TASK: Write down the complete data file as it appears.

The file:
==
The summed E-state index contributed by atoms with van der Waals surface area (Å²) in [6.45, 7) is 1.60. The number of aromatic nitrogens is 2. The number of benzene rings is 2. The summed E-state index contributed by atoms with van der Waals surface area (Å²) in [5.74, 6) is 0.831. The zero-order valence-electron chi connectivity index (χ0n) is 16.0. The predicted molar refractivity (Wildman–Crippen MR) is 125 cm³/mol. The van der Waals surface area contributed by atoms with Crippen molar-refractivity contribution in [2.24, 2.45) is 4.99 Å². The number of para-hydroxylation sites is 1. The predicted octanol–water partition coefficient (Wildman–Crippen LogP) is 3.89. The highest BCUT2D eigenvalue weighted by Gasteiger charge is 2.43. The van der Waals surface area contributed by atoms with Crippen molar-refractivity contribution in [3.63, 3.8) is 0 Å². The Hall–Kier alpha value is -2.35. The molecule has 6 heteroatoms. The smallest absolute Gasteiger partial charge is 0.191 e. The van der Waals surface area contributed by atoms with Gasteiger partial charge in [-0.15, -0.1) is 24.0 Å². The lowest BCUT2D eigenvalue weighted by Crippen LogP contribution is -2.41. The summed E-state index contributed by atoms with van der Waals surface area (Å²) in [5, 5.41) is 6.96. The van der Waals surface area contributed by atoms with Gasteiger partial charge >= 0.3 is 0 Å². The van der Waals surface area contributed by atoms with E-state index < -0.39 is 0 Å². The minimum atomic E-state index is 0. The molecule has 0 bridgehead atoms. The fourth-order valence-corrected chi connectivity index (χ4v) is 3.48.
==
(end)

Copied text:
The summed E-state index contributed by atoms with van der Waals surface area (Å²) in [6.45, 7) is 1.60. The number of aromatic nitrogens is 2. The number of benzene rings is 2. The summed E-state index contributed by atoms with van der Waals surface area (Å²) in [5.74, 6) is 0.831. The zero-order valence-electron chi connectivity index (χ0n) is 16.0. The predicted molar refractivity (Wildman–Crippen MR) is 125 cm³/mol. The van der Waals surface area contributed by atoms with Crippen molar-refractivity contribution in [2.24, 2.45) is 4.99 Å². The number of para-hydroxylation sites is 1. The predicted octanol–water partition coefficient (Wildman–Crippen LogP) is 3.89. The highest BCUT2D eigenvalue weighted by Gasteiger charge is 2.43. The van der Waals surface area contributed by atoms with Crippen molar-refractivity contribution in [3.63, 3.8) is 0 Å². The Hall–Kier alpha value is -2.35. The molecule has 6 heteroatoms. The smallest absolute Gasteiger partial charge is 0.191 e. The van der Waals surface area contributed by atoms with Gasteiger partial charge in [-0.15, -0.1) is 24.0 Å². The lowest BCUT2D eigenvalue weighted by Crippen LogP contribution is -2.41. The summed E-state index contributed by atoms with van der Waals surface area (Å²) in [5, 5.41) is 6.96. The van der Waals surface area contributed by atoms with Gasteiger partial charge >= 0.3 is 0 Å². The van der Waals surface area contributed by atoms with E-state index < -0.39 is 0 Å². The minimum atomic E-state index is 0. The molecule has 0 bridgehead atoms. The fourth-order valence-corrected chi connectivity index (χ4v) is 3.48.